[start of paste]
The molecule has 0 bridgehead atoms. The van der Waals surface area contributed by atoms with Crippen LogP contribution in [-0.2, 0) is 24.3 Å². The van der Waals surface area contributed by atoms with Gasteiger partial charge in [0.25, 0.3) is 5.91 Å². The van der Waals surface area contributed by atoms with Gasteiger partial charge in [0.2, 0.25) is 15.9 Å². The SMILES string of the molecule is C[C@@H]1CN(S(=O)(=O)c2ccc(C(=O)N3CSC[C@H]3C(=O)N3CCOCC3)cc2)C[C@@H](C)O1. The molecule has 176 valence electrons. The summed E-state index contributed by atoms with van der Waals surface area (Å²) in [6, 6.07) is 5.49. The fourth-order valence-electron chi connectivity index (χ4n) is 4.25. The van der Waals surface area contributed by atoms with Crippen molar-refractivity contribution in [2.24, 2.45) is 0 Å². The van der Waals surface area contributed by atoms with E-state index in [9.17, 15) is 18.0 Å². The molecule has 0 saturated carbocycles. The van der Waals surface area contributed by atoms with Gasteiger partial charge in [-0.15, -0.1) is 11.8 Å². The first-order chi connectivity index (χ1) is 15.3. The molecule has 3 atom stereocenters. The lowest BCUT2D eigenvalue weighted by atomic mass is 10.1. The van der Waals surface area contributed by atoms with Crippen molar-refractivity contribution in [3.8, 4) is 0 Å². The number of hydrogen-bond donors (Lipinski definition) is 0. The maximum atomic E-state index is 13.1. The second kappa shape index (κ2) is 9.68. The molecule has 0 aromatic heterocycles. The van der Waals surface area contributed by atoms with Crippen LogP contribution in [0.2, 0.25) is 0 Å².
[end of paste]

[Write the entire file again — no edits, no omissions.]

The molecule has 0 bridgehead atoms. The van der Waals surface area contributed by atoms with Crippen LogP contribution in [-0.2, 0) is 24.3 Å². The van der Waals surface area contributed by atoms with Gasteiger partial charge in [0.25, 0.3) is 5.91 Å². The van der Waals surface area contributed by atoms with Gasteiger partial charge in [0.2, 0.25) is 15.9 Å². The SMILES string of the molecule is C[C@@H]1CN(S(=O)(=O)c2ccc(C(=O)N3CSC[C@H]3C(=O)N3CCOCC3)cc2)C[C@@H](C)O1. The molecule has 176 valence electrons. The summed E-state index contributed by atoms with van der Waals surface area (Å²) in [6, 6.07) is 5.49. The fourth-order valence-electron chi connectivity index (χ4n) is 4.25. The van der Waals surface area contributed by atoms with Crippen molar-refractivity contribution in [2.24, 2.45) is 0 Å². The van der Waals surface area contributed by atoms with E-state index in [9.17, 15) is 18.0 Å². The molecule has 0 saturated carbocycles. The van der Waals surface area contributed by atoms with Gasteiger partial charge in [-0.15, -0.1) is 11.8 Å². The first-order chi connectivity index (χ1) is 15.3. The molecule has 3 atom stereocenters. The lowest BCUT2D eigenvalue weighted by atomic mass is 10.1. The van der Waals surface area contributed by atoms with Crippen molar-refractivity contribution in [3.8, 4) is 0 Å². The number of hydrogen-bond donors (Lipinski definition) is 0. The maximum atomic E-state index is 13.1. The second kappa shape index (κ2) is 9.68. The molecule has 0 aromatic heterocycles. The van der Waals surface area contributed by atoms with Crippen LogP contribution in [0.2, 0.25) is 0 Å².